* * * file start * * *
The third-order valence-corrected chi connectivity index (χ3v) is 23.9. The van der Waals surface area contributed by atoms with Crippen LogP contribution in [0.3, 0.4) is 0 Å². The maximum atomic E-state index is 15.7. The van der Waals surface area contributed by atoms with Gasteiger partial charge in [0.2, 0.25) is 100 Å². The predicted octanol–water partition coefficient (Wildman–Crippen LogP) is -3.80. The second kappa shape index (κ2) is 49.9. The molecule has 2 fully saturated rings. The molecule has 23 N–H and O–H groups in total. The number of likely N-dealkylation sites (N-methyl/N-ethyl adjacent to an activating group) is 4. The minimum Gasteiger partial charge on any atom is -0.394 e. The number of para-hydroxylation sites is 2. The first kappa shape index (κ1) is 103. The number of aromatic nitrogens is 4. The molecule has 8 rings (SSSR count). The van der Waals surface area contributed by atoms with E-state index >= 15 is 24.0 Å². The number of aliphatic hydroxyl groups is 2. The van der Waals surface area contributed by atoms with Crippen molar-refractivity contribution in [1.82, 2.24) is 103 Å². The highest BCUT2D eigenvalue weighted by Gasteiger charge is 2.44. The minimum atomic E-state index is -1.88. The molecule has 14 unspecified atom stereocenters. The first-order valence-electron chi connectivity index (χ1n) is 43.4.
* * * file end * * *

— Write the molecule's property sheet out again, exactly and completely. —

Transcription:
The third-order valence-corrected chi connectivity index (χ3v) is 23.9. The van der Waals surface area contributed by atoms with Crippen LogP contribution in [0.3, 0.4) is 0 Å². The maximum atomic E-state index is 15.7. The van der Waals surface area contributed by atoms with Gasteiger partial charge in [0.2, 0.25) is 100 Å². The predicted octanol–water partition coefficient (Wildman–Crippen LogP) is -3.80. The second kappa shape index (κ2) is 49.9. The molecule has 2 fully saturated rings. The molecule has 23 N–H and O–H groups in total. The number of likely N-dealkylation sites (N-methyl/N-ethyl adjacent to an activating group) is 4. The minimum Gasteiger partial charge on any atom is -0.394 e. The number of para-hydroxylation sites is 2. The first kappa shape index (κ1) is 103. The number of aromatic nitrogens is 4. The molecule has 8 rings (SSSR count). The van der Waals surface area contributed by atoms with E-state index >= 15 is 24.0 Å². The number of aliphatic hydroxyl groups is 2. The van der Waals surface area contributed by atoms with Crippen molar-refractivity contribution in [1.82, 2.24) is 103 Å². The highest BCUT2D eigenvalue weighted by Gasteiger charge is 2.44. The minimum atomic E-state index is -1.88. The molecule has 14 unspecified atom stereocenters. The first-order valence-electron chi connectivity index (χ1n) is 43.4.